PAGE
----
LOS ANGELES -- The true test for the Rockies will come in the last month of the season.
When they’re at home, the Rockies are one of the best teams in the National League. But when they hit the road, they have one of the lowest winning records in baseball.
For manager Bud Black, the final stretch of 2021 will show what his club is truly made of, as they play 20 of their last 29 games against teams with records currently above .500. The Rockies' placement in the NL West standings isn’t factoring into how hard they play against teams fighting their way into the playoffs.
“I like the fact that we're going to be playing a number of pennant contenders here in the next five weeks,” said Black. “It's a great barometer for our team to play against certain teams, the Dodgers being one of them.”
The Rockies want to win and be the best version of themselves. They’ve pieced together victories while playing in one of the most competitive divisions in MLB, taking their wins where they can.
“We're going to play the scheduled 162 games and try to win all of them from when the ballgame starts,” Black said. “If teams get in our way of trying to get better, whether it's the Dodgers or the Giants or Phillies or Padres or whoever, that's on the schedule, that's fine. But we're going to play our game to win.”
Story driven by consistency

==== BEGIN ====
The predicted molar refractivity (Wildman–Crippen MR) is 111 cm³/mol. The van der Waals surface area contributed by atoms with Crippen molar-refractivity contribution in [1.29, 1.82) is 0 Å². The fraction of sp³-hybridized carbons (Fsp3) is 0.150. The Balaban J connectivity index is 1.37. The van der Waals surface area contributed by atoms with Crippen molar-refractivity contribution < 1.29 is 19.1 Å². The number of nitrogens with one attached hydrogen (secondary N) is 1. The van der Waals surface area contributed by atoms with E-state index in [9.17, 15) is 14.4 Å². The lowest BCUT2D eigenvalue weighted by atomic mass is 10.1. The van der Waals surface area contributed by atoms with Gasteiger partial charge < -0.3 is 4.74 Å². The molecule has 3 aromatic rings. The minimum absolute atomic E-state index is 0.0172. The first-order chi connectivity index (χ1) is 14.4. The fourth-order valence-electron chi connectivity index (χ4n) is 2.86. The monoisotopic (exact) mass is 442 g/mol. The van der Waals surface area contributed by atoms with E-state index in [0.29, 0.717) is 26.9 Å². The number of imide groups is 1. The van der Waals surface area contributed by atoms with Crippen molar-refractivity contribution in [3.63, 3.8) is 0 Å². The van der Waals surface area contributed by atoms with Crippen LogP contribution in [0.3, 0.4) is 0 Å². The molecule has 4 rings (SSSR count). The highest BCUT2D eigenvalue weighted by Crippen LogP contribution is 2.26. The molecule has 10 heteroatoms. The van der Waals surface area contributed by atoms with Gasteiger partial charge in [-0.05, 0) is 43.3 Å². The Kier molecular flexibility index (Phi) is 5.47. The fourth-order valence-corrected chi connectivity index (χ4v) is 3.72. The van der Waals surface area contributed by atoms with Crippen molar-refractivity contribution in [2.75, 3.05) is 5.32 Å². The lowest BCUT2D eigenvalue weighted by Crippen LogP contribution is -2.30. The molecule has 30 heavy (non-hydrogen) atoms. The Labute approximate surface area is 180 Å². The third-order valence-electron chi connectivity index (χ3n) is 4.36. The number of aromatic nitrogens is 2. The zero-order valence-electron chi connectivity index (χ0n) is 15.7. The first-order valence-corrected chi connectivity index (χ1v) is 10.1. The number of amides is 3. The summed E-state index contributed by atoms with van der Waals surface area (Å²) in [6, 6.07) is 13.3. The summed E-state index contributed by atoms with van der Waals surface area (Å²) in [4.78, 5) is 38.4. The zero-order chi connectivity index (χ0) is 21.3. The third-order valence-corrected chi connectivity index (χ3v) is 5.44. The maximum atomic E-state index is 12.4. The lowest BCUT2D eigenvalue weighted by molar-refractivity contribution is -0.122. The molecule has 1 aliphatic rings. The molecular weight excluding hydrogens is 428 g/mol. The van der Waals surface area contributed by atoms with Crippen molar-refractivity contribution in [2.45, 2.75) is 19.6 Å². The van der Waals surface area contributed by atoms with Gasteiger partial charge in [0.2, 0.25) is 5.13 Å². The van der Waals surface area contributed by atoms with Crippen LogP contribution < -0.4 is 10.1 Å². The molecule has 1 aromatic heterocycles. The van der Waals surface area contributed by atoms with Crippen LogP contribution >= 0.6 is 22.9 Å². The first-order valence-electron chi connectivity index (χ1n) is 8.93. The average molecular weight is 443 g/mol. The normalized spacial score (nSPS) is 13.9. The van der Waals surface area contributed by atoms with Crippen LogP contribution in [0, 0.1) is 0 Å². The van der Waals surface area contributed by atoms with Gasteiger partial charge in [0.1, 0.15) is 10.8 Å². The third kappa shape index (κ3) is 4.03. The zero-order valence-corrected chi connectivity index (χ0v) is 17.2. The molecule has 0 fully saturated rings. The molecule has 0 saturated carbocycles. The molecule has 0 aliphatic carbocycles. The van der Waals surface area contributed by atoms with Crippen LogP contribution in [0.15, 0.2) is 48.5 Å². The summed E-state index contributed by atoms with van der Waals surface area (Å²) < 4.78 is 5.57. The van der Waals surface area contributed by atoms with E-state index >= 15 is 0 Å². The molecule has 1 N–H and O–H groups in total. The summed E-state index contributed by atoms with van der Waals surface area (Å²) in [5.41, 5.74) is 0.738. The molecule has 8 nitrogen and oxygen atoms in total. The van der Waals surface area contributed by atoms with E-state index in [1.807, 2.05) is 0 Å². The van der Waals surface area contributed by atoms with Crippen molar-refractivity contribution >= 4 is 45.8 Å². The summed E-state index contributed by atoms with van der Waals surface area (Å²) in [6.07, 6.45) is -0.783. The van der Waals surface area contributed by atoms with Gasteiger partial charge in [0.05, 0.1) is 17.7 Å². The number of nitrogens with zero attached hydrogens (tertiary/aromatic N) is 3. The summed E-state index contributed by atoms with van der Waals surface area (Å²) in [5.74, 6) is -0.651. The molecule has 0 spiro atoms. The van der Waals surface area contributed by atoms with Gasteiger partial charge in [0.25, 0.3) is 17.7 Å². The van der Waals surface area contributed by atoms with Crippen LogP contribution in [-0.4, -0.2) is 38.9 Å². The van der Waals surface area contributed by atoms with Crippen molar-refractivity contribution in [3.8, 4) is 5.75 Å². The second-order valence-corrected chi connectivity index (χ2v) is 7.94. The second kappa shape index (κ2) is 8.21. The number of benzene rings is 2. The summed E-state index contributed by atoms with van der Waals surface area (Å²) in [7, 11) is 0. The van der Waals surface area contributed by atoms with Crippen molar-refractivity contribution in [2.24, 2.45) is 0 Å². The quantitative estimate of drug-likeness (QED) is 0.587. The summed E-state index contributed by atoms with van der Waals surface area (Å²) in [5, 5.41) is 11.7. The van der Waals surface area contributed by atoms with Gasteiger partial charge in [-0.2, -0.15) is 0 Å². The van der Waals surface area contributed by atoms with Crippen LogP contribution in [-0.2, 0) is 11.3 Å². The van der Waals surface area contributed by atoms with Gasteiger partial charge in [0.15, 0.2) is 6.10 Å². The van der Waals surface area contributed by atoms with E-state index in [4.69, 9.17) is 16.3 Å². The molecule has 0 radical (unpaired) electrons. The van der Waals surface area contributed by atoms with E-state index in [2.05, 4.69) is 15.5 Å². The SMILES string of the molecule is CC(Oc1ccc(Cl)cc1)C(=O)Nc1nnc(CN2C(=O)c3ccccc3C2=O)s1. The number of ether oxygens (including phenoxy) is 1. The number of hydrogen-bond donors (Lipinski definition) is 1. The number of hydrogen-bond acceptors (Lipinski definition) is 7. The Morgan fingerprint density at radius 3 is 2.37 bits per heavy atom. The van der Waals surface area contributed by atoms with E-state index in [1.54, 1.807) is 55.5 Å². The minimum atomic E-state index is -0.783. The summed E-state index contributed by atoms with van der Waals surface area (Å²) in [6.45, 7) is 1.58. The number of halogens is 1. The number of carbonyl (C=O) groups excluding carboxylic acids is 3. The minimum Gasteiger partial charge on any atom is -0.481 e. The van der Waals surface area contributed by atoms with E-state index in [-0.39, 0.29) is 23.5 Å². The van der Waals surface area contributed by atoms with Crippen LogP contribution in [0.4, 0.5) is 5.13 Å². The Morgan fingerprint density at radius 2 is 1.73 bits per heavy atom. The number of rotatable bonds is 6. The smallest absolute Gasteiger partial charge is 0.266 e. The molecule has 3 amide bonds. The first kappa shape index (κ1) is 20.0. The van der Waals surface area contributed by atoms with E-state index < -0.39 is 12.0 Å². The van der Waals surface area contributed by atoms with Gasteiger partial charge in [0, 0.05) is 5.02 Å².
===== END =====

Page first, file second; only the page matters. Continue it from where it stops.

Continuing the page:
Trevor Story knows what the final few weeks of the regular season mean to him: He wants to find consistency at the plate while still trying to enjoy the game. His .244 batting average and 16 homers this season aren't cause for concern, but Story wants to do better than his latest stretch of 1-for-24 in seven games.
“Just trying to be consistent,” said Story. “I think that's one thing I haven't done a great job of this year, so just be consistent and have fun and enjoy my teammates and enjoy playing the game.”
Story has battled through injuries this season, the latest coming in the second game of the team’s split doubleheader against the Cubs on Aug. 25. He feels better after taking a couple of days off and undergoing different treatments. He was back in the starting lineup in the second game of the series against the Dodgers, but most importantly, he’s ready to turn the page on his season.
“I think days off when you're not going well always help mentally, for sure,” Story said. “Maybe [the injury] is a blessing in disguise.”
Ruiz back in familiar territory
The visiting dugout at Dodger Stadium was still the same a decade later. As soon as he stepped out of the clubhouse, Rio Ruiz felt the rush of emotions that he experienced when he was in his junior year at Bishop Amat Memorial High School in La Puente, Calif.
Ruiz led the school’s varsity baseball team to a state championship title with a two-run homer that landed in the right-field seats at Dodger Stadium, less than 25 miles from his hometown of Covina.
The crowd at the stadium was small, but Ruiz’s celebration around the bases matched the energy that shook Chavez Ravine. He pointed to the sky as he crossed home plate and pounded his chest in celebration heading into the first-base dugout as Bishop Amat all but sealed their fate as champions.
“This is the first time that I’m here since then. I walked into the dugout the day we got here and I just remembered everything,” said Ruiz. “It feels like a full-circle moment.”
As a high school senior, Ruiz was drafted by the Astros in the fourth round of the 2012 Draft, and has gotten big league reps with the Braves, Orioles and Rockies. Now with six seasons in the Majors under his belt, Ruiz has finally gotten back to where it all started.